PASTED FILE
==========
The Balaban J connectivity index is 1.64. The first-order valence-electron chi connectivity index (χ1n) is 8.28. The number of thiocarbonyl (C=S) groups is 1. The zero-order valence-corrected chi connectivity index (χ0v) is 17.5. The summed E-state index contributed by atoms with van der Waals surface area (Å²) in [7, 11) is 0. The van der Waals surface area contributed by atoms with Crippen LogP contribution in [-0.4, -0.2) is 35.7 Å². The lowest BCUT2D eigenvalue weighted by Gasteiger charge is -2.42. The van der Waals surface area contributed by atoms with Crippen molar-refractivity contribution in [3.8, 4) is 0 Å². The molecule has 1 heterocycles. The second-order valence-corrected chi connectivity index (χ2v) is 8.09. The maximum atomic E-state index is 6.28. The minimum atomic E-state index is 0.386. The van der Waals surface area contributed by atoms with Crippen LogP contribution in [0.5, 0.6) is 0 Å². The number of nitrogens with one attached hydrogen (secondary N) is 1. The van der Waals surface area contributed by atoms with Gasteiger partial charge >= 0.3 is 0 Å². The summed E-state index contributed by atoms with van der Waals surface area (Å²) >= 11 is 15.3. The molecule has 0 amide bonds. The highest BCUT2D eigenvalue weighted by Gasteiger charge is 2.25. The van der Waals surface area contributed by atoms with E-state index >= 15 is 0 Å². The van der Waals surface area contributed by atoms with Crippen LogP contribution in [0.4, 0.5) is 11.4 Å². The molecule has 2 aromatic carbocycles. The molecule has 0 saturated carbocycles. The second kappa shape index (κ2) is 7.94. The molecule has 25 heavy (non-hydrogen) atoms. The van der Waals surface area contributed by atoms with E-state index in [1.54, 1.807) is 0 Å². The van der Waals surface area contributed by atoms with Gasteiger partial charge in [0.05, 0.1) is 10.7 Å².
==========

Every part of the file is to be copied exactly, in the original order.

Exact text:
The Balaban J connectivity index is 1.64. The first-order valence-electron chi connectivity index (χ1n) is 8.28. The number of thiocarbonyl (C=S) groups is 1. The zero-order valence-corrected chi connectivity index (χ0v) is 17.5. The summed E-state index contributed by atoms with van der Waals surface area (Å²) in [7, 11) is 0. The van der Waals surface area contributed by atoms with Crippen LogP contribution in [-0.4, -0.2) is 35.7 Å². The lowest BCUT2D eigenvalue weighted by Gasteiger charge is -2.42. The van der Waals surface area contributed by atoms with Crippen molar-refractivity contribution in [3.8, 4) is 0 Å². The molecule has 1 heterocycles. The second-order valence-corrected chi connectivity index (χ2v) is 8.09. The maximum atomic E-state index is 6.28. The minimum atomic E-state index is 0.386. The van der Waals surface area contributed by atoms with Crippen LogP contribution in [0.5, 0.6) is 0 Å². The number of nitrogens with one attached hydrogen (secondary N) is 1. The van der Waals surface area contributed by atoms with Gasteiger partial charge >= 0.3 is 0 Å². The summed E-state index contributed by atoms with van der Waals surface area (Å²) >= 11 is 15.3. The molecule has 0 amide bonds. The highest BCUT2D eigenvalue weighted by Gasteiger charge is 2.25. The van der Waals surface area contributed by atoms with E-state index >= 15 is 0 Å². The van der Waals surface area contributed by atoms with Crippen LogP contribution in [0.4, 0.5) is 11.4 Å². The molecule has 2 aromatic carbocycles. The molecule has 0 saturated carbocycles. The second kappa shape index (κ2) is 7.94. The molecule has 25 heavy (non-hydrogen) atoms. The van der Waals surface area contributed by atoms with E-state index in [1.54, 1.807) is 0 Å². The van der Waals surface area contributed by atoms with Gasteiger partial charge in [0.05, 0.1) is 10.7 Å².